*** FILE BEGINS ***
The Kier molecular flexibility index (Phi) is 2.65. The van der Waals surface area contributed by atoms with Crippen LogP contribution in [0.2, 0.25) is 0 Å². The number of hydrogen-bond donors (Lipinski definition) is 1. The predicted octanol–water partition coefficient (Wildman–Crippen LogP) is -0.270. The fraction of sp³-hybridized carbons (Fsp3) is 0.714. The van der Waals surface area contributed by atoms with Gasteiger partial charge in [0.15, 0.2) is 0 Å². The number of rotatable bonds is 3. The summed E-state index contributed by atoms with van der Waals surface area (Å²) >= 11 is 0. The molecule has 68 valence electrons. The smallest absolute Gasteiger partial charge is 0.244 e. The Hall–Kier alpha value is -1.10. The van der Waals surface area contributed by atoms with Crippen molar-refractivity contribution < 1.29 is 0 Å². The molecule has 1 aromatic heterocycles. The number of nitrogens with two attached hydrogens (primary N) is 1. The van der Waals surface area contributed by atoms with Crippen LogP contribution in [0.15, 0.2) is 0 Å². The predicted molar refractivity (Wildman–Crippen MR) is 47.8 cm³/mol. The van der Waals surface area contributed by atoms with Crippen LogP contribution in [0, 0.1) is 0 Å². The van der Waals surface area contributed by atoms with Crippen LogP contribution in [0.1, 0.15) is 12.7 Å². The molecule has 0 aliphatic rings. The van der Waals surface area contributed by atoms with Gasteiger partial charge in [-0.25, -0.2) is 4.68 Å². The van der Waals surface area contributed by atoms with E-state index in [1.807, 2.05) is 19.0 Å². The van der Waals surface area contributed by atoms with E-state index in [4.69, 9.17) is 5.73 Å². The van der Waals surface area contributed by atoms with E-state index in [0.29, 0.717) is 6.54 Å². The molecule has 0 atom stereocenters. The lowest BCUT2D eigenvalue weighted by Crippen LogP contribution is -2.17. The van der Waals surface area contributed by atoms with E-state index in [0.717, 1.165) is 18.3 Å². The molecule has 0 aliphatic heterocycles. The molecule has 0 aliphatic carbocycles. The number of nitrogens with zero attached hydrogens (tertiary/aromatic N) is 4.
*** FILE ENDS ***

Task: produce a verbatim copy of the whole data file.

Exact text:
The Kier molecular flexibility index (Phi) is 2.65. The van der Waals surface area contributed by atoms with Crippen LogP contribution in [0.2, 0.25) is 0 Å². The number of hydrogen-bond donors (Lipinski definition) is 1. The predicted octanol–water partition coefficient (Wildman–Crippen LogP) is -0.270. The fraction of sp³-hybridized carbons (Fsp3) is 0.714. The van der Waals surface area contributed by atoms with Gasteiger partial charge in [0.15, 0.2) is 0 Å². The number of rotatable bonds is 3. The summed E-state index contributed by atoms with van der Waals surface area (Å²) >= 11 is 0. The molecule has 68 valence electrons. The smallest absolute Gasteiger partial charge is 0.244 e. The Hall–Kier alpha value is -1.10. The van der Waals surface area contributed by atoms with Crippen molar-refractivity contribution < 1.29 is 0 Å². The molecule has 1 aromatic heterocycles. The number of nitrogens with two attached hydrogens (primary N) is 1. The van der Waals surface area contributed by atoms with Crippen LogP contribution in [0.15, 0.2) is 0 Å². The predicted molar refractivity (Wildman–Crippen MR) is 47.8 cm³/mol. The van der Waals surface area contributed by atoms with Crippen LogP contribution in [0, 0.1) is 0 Å². The van der Waals surface area contributed by atoms with Crippen LogP contribution in [0.1, 0.15) is 12.7 Å². The molecule has 0 aliphatic rings. The van der Waals surface area contributed by atoms with Gasteiger partial charge in [-0.25, -0.2) is 4.68 Å². The van der Waals surface area contributed by atoms with E-state index in [1.807, 2.05) is 19.0 Å². The van der Waals surface area contributed by atoms with E-state index in [4.69, 9.17) is 5.73 Å². The van der Waals surface area contributed by atoms with E-state index in [0.29, 0.717) is 6.54 Å². The molecule has 0 atom stereocenters. The lowest BCUT2D eigenvalue weighted by Crippen LogP contribution is -2.17. The van der Waals surface area contributed by atoms with E-state index in [0.717, 1.165) is 18.3 Å². The molecule has 0 aliphatic heterocycles. The molecule has 0 aliphatic carbocycles. The number of nitrogens with zero attached hydrogens (tertiary/aromatic N) is 4.